Conventional wisdom has it that Chinese officials are relatively shy in front of the camera. Unlike their Western counterparts who must fight for their positions in elections, Chinese officials have to impress their superiors rather than the general public. Such a stereotypical image, even though sometimes appropriate, could certainly not be applied to Zhu Rongji, China's Premier from 1998 to 2003.

Zhu is well known to the world for aggressively pushing economic reform in the most populous country and the largest transitional economy in the world. He, however, hates to be viewed as an ‘economic czar’ (p. 26), and he is certainly much more than an economic technocrat.

Reading through the 55 transcripts in this carefully edited volume, even an experienced researcher in the field of contemporary China can certainly learn something new. Readers will be amazed by the rich record of Zhu's views regarding China's domestic politics, its place in a globalising world and its relations with other powers. And they will also be impressed by the determination, knowledge, passion and wit of the former Premier of China.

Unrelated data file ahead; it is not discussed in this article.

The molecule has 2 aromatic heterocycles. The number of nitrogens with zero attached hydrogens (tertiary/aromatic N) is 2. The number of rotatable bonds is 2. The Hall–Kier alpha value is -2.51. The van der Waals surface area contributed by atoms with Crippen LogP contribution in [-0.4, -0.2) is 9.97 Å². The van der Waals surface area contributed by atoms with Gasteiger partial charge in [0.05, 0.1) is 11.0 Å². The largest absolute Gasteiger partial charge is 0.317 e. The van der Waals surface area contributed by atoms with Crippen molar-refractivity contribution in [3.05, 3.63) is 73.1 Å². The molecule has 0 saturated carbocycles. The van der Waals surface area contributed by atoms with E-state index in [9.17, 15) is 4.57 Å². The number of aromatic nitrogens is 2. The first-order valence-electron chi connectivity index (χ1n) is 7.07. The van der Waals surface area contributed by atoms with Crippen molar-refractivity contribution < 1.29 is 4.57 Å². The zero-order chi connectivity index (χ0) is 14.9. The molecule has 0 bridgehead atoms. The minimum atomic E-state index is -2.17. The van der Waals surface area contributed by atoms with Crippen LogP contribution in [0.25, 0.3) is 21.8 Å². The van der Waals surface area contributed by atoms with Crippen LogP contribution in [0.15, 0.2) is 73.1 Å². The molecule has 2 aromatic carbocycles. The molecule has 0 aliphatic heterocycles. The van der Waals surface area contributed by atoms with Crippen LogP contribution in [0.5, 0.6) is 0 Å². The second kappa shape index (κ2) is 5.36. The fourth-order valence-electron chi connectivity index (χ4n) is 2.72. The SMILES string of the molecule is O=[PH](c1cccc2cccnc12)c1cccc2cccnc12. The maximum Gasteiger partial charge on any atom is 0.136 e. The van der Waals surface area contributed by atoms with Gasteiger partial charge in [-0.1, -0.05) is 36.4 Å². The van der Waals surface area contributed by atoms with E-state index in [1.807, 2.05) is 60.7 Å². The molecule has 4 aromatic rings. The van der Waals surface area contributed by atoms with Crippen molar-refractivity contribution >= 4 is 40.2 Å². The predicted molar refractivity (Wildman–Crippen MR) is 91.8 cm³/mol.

The book starts with a helpful foreword by Henry Kissinger, followed by a useful preface from the publisher and several photos of Zhu Rongji. Its main body consists of two parts. The first and shorter part includes the transcripts of Zhu's four talks with the foreign press along with a speech to the world's economic and business leaders as China's Vice Premier, a position he held from 1993 to 1998. The second and major part covers Zhu's important speeches at home and aboard as China's Premier. This part is organised into two sections, of which the first one covers Zhu's speeches in 13 interviews, 8 press conferences and 15 engagements with the Hong Kong press corps and the second one includes Zhu's 14 addresses to economic and business leaders.

This book is translated from its original Chinese edition, which is reported to have sold over 2 million copies. While the ideas and opinions expressed by Zhu in the book may not always seem appropriate or attractive to readers in the English-speaking world, many people will certainly find it worth reading, for it illustrates how a state leader handles difficult economic and political situations with rich experience and professional skill. It portrays an official who is ‘witty, urbane, exceptionally intelligent, tough in the face of challenge, and at times disarmingly frank’ (p. xi), and it offers a very rewarding reading experience.